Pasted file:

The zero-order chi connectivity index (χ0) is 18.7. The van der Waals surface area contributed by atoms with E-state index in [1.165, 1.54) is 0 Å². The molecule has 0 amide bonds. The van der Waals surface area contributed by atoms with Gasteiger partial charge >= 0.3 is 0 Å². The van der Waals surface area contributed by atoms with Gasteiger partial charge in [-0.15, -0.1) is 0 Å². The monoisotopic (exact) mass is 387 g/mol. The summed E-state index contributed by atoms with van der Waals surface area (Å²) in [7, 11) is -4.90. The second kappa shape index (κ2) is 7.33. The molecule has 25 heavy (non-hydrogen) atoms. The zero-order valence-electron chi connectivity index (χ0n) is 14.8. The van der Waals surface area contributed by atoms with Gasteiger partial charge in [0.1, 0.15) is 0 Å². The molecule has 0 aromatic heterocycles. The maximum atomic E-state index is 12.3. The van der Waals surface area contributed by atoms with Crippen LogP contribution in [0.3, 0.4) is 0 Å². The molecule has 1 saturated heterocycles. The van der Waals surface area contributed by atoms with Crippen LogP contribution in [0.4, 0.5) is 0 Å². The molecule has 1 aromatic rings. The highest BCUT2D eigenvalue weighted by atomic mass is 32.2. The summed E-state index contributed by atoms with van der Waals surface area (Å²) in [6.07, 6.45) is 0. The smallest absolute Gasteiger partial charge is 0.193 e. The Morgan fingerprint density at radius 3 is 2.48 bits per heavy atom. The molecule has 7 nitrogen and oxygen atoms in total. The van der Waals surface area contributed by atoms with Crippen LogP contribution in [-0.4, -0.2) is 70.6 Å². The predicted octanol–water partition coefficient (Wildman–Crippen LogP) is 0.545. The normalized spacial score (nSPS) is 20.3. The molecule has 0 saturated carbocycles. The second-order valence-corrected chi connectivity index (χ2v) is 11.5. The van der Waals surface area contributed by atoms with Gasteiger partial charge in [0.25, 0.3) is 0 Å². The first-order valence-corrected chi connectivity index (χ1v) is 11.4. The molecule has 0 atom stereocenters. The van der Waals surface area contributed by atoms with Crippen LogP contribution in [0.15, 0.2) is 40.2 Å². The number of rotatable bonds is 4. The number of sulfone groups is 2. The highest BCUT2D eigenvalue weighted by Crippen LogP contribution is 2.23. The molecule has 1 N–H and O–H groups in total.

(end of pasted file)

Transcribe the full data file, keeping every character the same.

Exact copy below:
The zero-order chi connectivity index (χ0) is 18.7. The van der Waals surface area contributed by atoms with E-state index in [1.165, 1.54) is 0 Å². The molecule has 0 amide bonds. The van der Waals surface area contributed by atoms with Gasteiger partial charge >= 0.3 is 0 Å². The van der Waals surface area contributed by atoms with Gasteiger partial charge in [-0.15, -0.1) is 0 Å². The monoisotopic (exact) mass is 387 g/mol. The summed E-state index contributed by atoms with van der Waals surface area (Å²) in [7, 11) is -4.90. The second kappa shape index (κ2) is 7.33. The molecule has 25 heavy (non-hydrogen) atoms. The zero-order valence-electron chi connectivity index (χ0n) is 14.8. The van der Waals surface area contributed by atoms with Gasteiger partial charge in [0.1, 0.15) is 0 Å². The molecule has 0 aromatic heterocycles. The maximum atomic E-state index is 12.3. The van der Waals surface area contributed by atoms with Crippen LogP contribution in [0.3, 0.4) is 0 Å². The molecule has 1 saturated heterocycles. The van der Waals surface area contributed by atoms with Crippen LogP contribution in [0.4, 0.5) is 0 Å². The molecule has 1 aromatic rings. The highest BCUT2D eigenvalue weighted by atomic mass is 32.2. The summed E-state index contributed by atoms with van der Waals surface area (Å²) in [6.07, 6.45) is 0. The smallest absolute Gasteiger partial charge is 0.193 e. The Morgan fingerprint density at radius 3 is 2.48 bits per heavy atom. The molecule has 7 nitrogen and oxygen atoms in total. The van der Waals surface area contributed by atoms with Crippen LogP contribution in [-0.4, -0.2) is 70.6 Å². The predicted octanol–water partition coefficient (Wildman–Crippen LogP) is 0.545. The normalized spacial score (nSPS) is 20.3. The molecule has 0 saturated carbocycles. The second-order valence-corrected chi connectivity index (χ2v) is 11.5. The van der Waals surface area contributed by atoms with Gasteiger partial charge in [0.25, 0.3) is 0 Å². The first-order valence-corrected chi connectivity index (χ1v) is 11.4. The molecule has 0 atom stereocenters. The van der Waals surface area contributed by atoms with Crippen LogP contribution in [0.15, 0.2) is 40.2 Å². The number of rotatable bonds is 4. The number of sulfone groups is 2. The highest BCUT2D eigenvalue weighted by Crippen LogP contribution is 2.23. The molecule has 1 N–H and O–H groups in total.